“So far I have not seen any convincing evidence that opponents of wind have come up with a plan to provide for the state’s energy needs with an alternative to wind,” Burns said. “It’s conceivable somebody could come up with fusion technology, but I haven’t seen it yet senator.”

Galbraith told Burns to consider adopting a more civil tone as the debate progresses. A public conversation about wind is one worth having, Galbraith said. And people on his side ought not be demonized by people like Burns as global-warming deniers.

“I guess there are at least three flat-earthers here in this committee, in your view,” Galbraith said. “I wouldn’t characterize your position in an extreme way … And you owe to be respectful to people on the other side and not characterize them in such an extreme way.”

Supporters of the three-year ban, however, are beginning to seem less attached to the moratorium than they are to revising the regulatory process used to approve or deny wind projects. Included in the moratorium bill is a provision that would shift oversight of wind development from the Public Service Board to Act 250. Supporters of wind oppose that move – likely because the PSB’s ability to take into account “public good” gives a huge check in the ‘plus’ column to projects that general megawatts of electricity for use by public utilities.

“Leave the moratorium out of it for a second – let’s pretend the bill is an Act 250 bill,” Hartwell said. “What is wrong with putting (wind projects) in Act 250? We’re not talking about killing off wind. We’re talking about process.”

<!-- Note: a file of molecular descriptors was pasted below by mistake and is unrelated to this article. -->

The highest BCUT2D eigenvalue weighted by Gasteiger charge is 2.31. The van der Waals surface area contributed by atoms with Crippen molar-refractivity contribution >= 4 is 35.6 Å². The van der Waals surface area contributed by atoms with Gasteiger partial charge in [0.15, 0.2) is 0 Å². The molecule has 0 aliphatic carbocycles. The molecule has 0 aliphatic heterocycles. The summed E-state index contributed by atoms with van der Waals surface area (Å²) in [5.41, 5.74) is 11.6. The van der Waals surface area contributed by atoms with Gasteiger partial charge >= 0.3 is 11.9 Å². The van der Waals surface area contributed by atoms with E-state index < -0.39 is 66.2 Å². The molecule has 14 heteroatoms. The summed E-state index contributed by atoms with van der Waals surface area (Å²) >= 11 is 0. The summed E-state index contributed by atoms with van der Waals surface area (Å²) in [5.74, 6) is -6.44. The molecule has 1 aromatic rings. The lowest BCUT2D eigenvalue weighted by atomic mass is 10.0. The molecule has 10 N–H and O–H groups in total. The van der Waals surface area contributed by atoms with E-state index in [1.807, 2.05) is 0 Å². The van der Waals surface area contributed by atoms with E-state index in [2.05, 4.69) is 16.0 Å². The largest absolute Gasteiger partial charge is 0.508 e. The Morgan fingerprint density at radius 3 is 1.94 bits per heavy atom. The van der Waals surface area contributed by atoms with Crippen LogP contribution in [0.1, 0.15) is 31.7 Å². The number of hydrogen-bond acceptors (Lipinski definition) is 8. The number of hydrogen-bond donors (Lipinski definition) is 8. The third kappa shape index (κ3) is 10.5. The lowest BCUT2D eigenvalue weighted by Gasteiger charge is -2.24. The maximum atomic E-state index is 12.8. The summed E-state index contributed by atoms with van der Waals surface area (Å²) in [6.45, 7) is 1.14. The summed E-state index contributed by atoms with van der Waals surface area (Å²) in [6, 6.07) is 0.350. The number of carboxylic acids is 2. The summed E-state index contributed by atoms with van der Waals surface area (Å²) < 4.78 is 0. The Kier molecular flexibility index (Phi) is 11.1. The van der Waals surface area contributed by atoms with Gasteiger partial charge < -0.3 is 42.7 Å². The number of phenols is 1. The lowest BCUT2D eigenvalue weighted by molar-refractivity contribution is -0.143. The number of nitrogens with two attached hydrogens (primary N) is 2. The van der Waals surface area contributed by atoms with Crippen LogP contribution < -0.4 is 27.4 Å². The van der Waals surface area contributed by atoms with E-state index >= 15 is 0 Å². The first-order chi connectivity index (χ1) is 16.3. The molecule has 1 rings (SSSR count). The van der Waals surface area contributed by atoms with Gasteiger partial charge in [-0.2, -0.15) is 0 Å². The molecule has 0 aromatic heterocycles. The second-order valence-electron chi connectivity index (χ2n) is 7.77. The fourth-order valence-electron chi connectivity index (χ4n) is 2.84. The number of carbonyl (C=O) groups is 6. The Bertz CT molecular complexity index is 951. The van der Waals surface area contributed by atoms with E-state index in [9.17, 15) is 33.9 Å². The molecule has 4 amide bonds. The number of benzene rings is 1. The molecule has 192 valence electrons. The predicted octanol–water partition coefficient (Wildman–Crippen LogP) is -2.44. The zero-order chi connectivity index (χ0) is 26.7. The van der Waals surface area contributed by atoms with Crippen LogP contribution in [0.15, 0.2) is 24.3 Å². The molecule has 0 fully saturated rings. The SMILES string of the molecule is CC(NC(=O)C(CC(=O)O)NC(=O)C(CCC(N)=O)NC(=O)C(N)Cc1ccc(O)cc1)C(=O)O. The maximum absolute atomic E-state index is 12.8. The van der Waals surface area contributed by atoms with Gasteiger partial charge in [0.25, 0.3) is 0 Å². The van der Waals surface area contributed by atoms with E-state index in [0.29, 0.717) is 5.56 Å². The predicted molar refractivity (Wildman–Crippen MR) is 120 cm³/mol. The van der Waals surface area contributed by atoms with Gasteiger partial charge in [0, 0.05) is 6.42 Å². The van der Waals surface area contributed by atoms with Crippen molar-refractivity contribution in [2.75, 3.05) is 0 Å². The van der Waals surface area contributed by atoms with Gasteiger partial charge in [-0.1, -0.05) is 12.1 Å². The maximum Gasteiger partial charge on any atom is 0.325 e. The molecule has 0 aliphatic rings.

Supporters of the wind moratorium might have suffered a public attack from Sanders Monday. But the troops might be rallying elsewhere. The Lamoille County Democratic Party is drafting a resolution in support of the moratorium that could come up for a vote at the group’s next monthly meeting.

Final stand today for Death with Dignity

Reporters are counting down the minutes as the Senate readies for a floor session this afternoon in which lawmakers are expected to take up – wait for it – a bill that would prohibit minors from using tanning beds.

It isn’t the underlying bill of course that’s attracting so much attention, but the death-with-dignity amendment attached to it by the Senate Committee on Health and Welfare earlier this week.

The controversial legislation doesn’t stand much of a chance. Lt. Gov. Phil Scott, whose constitutional duties including serving as grand overseer of the Vermont Senate, will rule the amendment not germane to the tanning bill, and strip it from consideration.

In an open letter to Scott shipped to media outlets earlier this morning, the chairman of the Patient Choices Vermont – the state’s leading right-to-die advocacy group – urges the Republican to reconsider his ruling:

“In questions like this, that have been well discussed and bottled up for many, many years, and where opinions have crystallized, we would respectfully ask you to consider allowing the entire Senate to fully debate and vote – as opposed to yourself or 2 or 3 Senators (on either side of the issue) being the issue’s final arbiter.”

Don’t expect any shocking turnabouts though.